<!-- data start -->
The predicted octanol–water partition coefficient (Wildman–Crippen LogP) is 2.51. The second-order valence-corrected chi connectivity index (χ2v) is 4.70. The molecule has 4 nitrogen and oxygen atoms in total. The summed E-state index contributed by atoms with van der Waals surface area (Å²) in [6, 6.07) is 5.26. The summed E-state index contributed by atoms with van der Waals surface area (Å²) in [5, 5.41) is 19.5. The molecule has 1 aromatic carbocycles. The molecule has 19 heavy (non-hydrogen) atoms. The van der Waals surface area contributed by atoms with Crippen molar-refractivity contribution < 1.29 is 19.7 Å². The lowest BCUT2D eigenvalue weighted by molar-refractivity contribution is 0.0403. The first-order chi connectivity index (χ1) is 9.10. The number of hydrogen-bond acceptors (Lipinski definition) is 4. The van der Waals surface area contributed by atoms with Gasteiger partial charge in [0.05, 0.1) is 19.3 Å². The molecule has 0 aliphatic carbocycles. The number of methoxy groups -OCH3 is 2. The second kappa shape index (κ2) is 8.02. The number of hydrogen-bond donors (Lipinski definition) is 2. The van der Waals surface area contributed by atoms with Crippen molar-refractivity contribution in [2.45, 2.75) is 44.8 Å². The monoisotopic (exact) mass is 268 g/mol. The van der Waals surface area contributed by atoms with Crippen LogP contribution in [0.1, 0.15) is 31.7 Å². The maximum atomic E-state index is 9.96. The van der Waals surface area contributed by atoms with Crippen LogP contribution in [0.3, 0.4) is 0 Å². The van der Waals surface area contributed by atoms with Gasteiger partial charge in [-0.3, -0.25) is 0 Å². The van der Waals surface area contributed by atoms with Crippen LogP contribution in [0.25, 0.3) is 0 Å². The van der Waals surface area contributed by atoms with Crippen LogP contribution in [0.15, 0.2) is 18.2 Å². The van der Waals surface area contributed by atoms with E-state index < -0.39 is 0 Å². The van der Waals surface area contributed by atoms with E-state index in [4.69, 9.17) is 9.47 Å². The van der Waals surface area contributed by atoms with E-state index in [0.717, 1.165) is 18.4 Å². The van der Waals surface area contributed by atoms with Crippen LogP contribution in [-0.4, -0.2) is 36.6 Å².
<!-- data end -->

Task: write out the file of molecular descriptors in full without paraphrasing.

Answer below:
The predicted octanol–water partition coefficient (Wildman–Crippen LogP) is 2.51. The second-order valence-corrected chi connectivity index (χ2v) is 4.70. The molecule has 4 nitrogen and oxygen atoms in total. The summed E-state index contributed by atoms with van der Waals surface area (Å²) in [6, 6.07) is 5.26. The summed E-state index contributed by atoms with van der Waals surface area (Å²) in [5, 5.41) is 19.5. The molecule has 1 aromatic carbocycles. The molecule has 19 heavy (non-hydrogen) atoms. The van der Waals surface area contributed by atoms with Crippen molar-refractivity contribution < 1.29 is 19.7 Å². The lowest BCUT2D eigenvalue weighted by molar-refractivity contribution is 0.0403. The first-order chi connectivity index (χ1) is 9.10. The number of hydrogen-bond acceptors (Lipinski definition) is 4. The van der Waals surface area contributed by atoms with Gasteiger partial charge in [0.05, 0.1) is 19.3 Å². The molecule has 0 aliphatic carbocycles. The number of methoxy groups -OCH3 is 2. The second kappa shape index (κ2) is 8.02. The number of hydrogen-bond donors (Lipinski definition) is 2. The van der Waals surface area contributed by atoms with Crippen molar-refractivity contribution in [2.45, 2.75) is 44.8 Å². The monoisotopic (exact) mass is 268 g/mol. The van der Waals surface area contributed by atoms with Crippen LogP contribution in [0.1, 0.15) is 31.7 Å². The maximum atomic E-state index is 9.96. The van der Waals surface area contributed by atoms with Crippen LogP contribution in [0.3, 0.4) is 0 Å². The van der Waals surface area contributed by atoms with Gasteiger partial charge in [-0.3, -0.25) is 0 Å². The van der Waals surface area contributed by atoms with Crippen LogP contribution in [0.25, 0.3) is 0 Å². The van der Waals surface area contributed by atoms with Crippen LogP contribution in [0.15, 0.2) is 18.2 Å². The van der Waals surface area contributed by atoms with E-state index < -0.39 is 0 Å². The van der Waals surface area contributed by atoms with E-state index in [4.69, 9.17) is 9.47 Å². The van der Waals surface area contributed by atoms with E-state index in [0.717, 1.165) is 18.4 Å². The van der Waals surface area contributed by atoms with Crippen LogP contribution in [-0.4, -0.2) is 36.6 Å².